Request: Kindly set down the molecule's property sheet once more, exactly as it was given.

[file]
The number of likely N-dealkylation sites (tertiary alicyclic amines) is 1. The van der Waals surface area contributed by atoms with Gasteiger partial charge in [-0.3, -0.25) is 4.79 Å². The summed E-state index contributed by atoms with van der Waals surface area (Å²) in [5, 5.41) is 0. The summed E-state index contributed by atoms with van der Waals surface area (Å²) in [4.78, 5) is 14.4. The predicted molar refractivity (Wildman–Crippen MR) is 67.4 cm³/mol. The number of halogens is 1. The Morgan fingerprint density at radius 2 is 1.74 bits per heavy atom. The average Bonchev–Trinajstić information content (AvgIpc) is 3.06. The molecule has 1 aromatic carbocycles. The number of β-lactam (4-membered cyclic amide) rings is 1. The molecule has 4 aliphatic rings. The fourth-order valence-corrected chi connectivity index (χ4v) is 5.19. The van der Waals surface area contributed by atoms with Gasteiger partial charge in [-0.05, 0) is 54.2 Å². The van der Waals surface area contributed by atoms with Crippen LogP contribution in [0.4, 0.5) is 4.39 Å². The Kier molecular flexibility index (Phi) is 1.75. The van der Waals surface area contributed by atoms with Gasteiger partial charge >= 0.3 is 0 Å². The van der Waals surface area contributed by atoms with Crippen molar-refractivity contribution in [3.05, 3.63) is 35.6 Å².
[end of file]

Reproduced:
The number of likely N-dealkylation sites (tertiary alicyclic amines) is 1. The van der Waals surface area contributed by atoms with Gasteiger partial charge in [-0.3, -0.25) is 4.79 Å². The summed E-state index contributed by atoms with van der Waals surface area (Å²) in [5, 5.41) is 0. The summed E-state index contributed by atoms with van der Waals surface area (Å²) in [4.78, 5) is 14.4. The predicted molar refractivity (Wildman–Crippen MR) is 67.4 cm³/mol. The number of halogens is 1. The Morgan fingerprint density at radius 2 is 1.74 bits per heavy atom. The average Bonchev–Trinajstić information content (AvgIpc) is 3.06. The molecule has 1 aromatic carbocycles. The number of β-lactam (4-membered cyclic amide) rings is 1. The molecule has 4 aliphatic rings. The fourth-order valence-corrected chi connectivity index (χ4v) is 5.19. The van der Waals surface area contributed by atoms with Gasteiger partial charge in [-0.05, 0) is 54.2 Å². The van der Waals surface area contributed by atoms with Crippen LogP contribution in [0.4, 0.5) is 4.39 Å². The Kier molecular flexibility index (Phi) is 1.75. The van der Waals surface area contributed by atoms with Gasteiger partial charge >= 0.3 is 0 Å². The van der Waals surface area contributed by atoms with Crippen molar-refractivity contribution in [3.05, 3.63) is 35.6 Å².